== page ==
CC3    47,081  28,501  1,129   61.37%   37.15%   1.47%
CC4    34,438  33,846    977   49.72%   48.87%   1.41%


Dist  Patrick Collier  McKen Patrick% Collier%  McKen%
======================================================
HD26   33,307  31,571  1,091   50.49%   47.86%   1.65%
HD27   18,455  45,617  1,018   28.35%   70.08%   1.56%
HD28   43,848  38,174  1,496   52.50%   45.71%   1.79%
HD85   18,824  20,025    685   47.61%   50.65%   1.73%

CC1    27,935  27,510    968   49.52%   48.77%   1.72%
CC2    11,979  39,438    796   22.94%   75.53%   1.52%
CC3    43,517  31,523  1,419   56.92%   41.23%   1.86%
CC4    31,003  36,916  1,107   44.91%   53.48%   1.60%


Dist   Paxton  Nelson Harris  Paxton%  Nelson% Harris%
======================================================
HD26   32,377  32,192  1,246   49.19%   48.91%   1.89%
HD27   17,454  46,307  1,249   26.85%   71.23%   1.92%
HD28   42,892  38,800  1,700   51.43%   46.53%   2.04%
HD85   18,234  20,455    775   46.20%   51.83%   1.96%
						
CC1    27,165  28,003  1,142   48.24%   49.73%   2.03%
CC2    11,271  39,983    915   21.60%   76.64%   1.75%
CC3    42,689  32,005  1,620   55.94%   41.94%   2.12%
CC4    29,832  37,763  1,293   43.31%   54.82%   1.88%


Dist    Hegar    Chev   Sand   Hegar%    Chev%   Sand%
======================================================
HD26   34,744  29,182  1,566   53.05%   44.56%   2.39%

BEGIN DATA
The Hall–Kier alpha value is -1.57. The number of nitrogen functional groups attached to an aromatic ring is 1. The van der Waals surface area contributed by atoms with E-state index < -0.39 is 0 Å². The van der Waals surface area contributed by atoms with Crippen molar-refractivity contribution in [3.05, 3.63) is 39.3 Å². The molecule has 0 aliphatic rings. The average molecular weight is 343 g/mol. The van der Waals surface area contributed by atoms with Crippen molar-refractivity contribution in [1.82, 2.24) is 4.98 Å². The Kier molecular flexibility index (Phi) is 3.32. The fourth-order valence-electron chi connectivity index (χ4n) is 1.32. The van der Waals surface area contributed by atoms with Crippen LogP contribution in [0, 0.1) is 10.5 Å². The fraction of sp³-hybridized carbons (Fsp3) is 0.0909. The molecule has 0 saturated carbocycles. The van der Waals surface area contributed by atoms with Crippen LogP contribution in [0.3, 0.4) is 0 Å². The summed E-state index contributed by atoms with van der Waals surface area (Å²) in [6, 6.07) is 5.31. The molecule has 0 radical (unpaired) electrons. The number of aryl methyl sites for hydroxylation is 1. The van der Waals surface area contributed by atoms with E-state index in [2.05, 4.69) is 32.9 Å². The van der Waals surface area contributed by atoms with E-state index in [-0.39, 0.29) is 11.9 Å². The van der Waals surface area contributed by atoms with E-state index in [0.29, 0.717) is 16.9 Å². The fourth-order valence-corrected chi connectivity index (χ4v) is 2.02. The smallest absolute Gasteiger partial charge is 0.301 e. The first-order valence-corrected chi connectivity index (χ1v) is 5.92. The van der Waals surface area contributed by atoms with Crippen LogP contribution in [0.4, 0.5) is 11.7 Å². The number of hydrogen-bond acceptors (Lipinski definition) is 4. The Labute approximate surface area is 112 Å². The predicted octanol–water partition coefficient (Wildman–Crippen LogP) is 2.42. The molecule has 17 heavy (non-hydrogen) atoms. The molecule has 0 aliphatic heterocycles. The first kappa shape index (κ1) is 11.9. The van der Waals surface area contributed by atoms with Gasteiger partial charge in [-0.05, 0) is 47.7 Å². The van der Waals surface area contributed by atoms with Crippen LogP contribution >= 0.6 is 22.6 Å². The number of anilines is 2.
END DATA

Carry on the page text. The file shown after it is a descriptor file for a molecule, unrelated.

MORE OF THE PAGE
HD27   18,579  44,486  1,690   28.69%   68.70%   2.61%
HD28   45,403  35,587  2,176   54.59%   42.79%   2.62%
HD85   19,151  19,106  1,107   48.65%   48.54%   2.81%

CC1    28,590  26,036  1,501   50.94%   46.39%   2.67%
CC2    11,842  38,830  1,361   22.76%   74.63%   2.62%
CC3    45,266  28,887  1,942   59.49%   37.96%   2.55%
CC4    32,179  34,608  1,735   46.96%   50.51%   2.53%


Dist     Bush   Suazo   Pina    Bush%   Suazo%   Pina%
======================================================
HD26   34,619  29,520  1,518   52.73%   44.96%   2.31%
HD27   19,148  44,329  1,352   29.54%   68.38%   2.09%
HD28   45,308  35,889  2,099   54.39%   43.09%   2.52%
HD85   19,175  19,251  1,001   48.63%   48.83%   2.54%

CC1    28,572  26,224  1,430   50.82%   46.64%   2.54%
CC2    12,382  38,693    995   23.78%   74.31%   1.91%
CC3    44,897  29,245  2,060   58.92%   38.38%   2.70%
CC4    32,399  34,827  1,485   47.15%   50.69%   2.16%


Dist   Miller   Olson   Carp  Miller%   Olson%   Carp%
======================================================
HD26   32,617  31,836  1,092   49.76%   48.57%   1.67%
HD27   17,346  46,414    982   26.79%   71.69%   1.52%
HD28   43,153  38,535  1,436   51.91%   46.36%   1.73%
HD85   18,190  20,465    699   46.22%   52.00%   1.78%

CC1    27,153  27,991    984   48.38%   49.87%   1.75%
CC2    11,087  40,180    739   21.32%   77.26%   1.42%
CC3    43,016  31,680  1,367   56.55%   41.65%   1.80%
CC4    30,050  37,399  1,119   43.83%   54.54%   1.63%


Dist Craddick McAllen Wright   Cradd% McAllen% Wright%
======================================================
HD26   34,651  29,418  1,446   52.89%   44.90%   2.21%
HD27   18,632  44,694  1,400   28.79%   69.05%   2.16%
HD28   45,440  35,871  1,842   54.65%   43.14%   2.22%
HD85   19,057  19,321    950   48.46%   49.13%   2.42%
						
CC1    28,489  26,271  1,321   50.80%   46.84%   2.36%
CC2    11,864  39,056  1,092   22.81%   75.09%   2.10%
CC3    45,237  29,103  1,746   59.46%   38.25%   2.29%
CC4    32,190  34,874  1,479   46.96%   50.88%   2.16%

Everyone met or exceeded the downballot baseline in the State Rep districts, while the top three Dems (Collier, Nelson, Olson) exceeded the Hillary mark in each. Dems should find a strong candidate to try to win back the County Commissioner seat in Precinct 1 in 2020, it sure looks like they’d have a decent shot at it.

Here are the countywide candidates for Fort Bend:


Dist    Vacek    Midd   Vacek%   Midd%